I was assigned to handle Wockhardt and MTNL simultaneously. This project was already underway. The building design was already approved by the clients and the regulatory authorities. In fact, the two basements and the ground floor slab had already been casted. The stage was now set to begin the super-structure work and issue the next set of drawings to the contractor in accordance with the design. My contribution to the project remained in the working out of the internal details of the service cores, entrance lobbies and core, proportions of the curtain wall systems, box window (storage below and above), driveways, ramps, substation, providing for additional basement space. I also prepared a computer generated 3D-model of the same.

Conclusion :
An important aspect of this assignment was the opportunity to study the process of the execution. Till now, in college I had only used my imagination in my design skills, but here lay a new challenge, that to use my imagination to the exact execution of the design. In addition, I could study the BMRDA regulations (these were relevant to the Bandra-Kurla Complex only and different to those governed by the BMC in the rest of Bombay) stipulating the general conditions for the design of the buildings in the Bandra-Kurla Complex.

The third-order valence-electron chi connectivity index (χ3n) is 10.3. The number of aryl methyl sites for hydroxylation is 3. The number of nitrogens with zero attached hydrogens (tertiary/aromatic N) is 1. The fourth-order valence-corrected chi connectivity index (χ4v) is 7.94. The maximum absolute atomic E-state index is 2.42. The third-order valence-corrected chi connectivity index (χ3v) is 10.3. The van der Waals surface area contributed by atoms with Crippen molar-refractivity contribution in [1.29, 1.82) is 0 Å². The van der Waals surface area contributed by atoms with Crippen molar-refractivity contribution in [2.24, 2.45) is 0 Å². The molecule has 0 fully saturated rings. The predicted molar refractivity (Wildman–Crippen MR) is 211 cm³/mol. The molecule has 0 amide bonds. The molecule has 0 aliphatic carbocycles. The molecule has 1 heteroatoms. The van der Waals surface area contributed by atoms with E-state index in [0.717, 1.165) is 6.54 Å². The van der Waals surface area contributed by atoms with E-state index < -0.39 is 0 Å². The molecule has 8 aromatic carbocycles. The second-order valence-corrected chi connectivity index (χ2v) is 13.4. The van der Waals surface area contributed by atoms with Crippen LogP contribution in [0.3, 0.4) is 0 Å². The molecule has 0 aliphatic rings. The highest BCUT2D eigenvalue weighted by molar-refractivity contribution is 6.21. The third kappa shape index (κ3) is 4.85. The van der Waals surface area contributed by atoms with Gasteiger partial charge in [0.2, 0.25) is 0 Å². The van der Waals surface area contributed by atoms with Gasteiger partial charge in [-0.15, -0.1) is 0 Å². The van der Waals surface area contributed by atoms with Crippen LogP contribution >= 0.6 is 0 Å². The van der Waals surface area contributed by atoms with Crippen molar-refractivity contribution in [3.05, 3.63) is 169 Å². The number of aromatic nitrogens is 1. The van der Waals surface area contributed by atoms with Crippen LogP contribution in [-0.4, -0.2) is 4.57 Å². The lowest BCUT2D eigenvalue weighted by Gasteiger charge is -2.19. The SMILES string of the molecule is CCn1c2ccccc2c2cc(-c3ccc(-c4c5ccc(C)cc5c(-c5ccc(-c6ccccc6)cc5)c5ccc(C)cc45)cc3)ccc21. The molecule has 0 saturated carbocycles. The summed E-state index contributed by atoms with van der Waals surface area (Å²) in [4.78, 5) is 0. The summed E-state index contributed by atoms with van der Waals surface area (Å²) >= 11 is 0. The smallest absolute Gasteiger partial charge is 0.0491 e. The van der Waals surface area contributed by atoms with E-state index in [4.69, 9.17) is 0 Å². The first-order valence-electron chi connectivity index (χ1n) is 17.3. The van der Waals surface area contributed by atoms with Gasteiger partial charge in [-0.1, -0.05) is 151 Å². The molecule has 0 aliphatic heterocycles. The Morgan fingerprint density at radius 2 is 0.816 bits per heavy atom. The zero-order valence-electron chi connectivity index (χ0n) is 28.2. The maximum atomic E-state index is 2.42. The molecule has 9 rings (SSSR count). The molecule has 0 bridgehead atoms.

Another aspect was the essence of Team Effort. My office has different regular departments of services, electrical, plumbing, air-conditioning, etc. It was an enlightening experience to work closely with each of them and understanding in what capacity each contributes to the success of the design, or alternatively, how the success of the design is dependent upon the unhindered functions of these departments.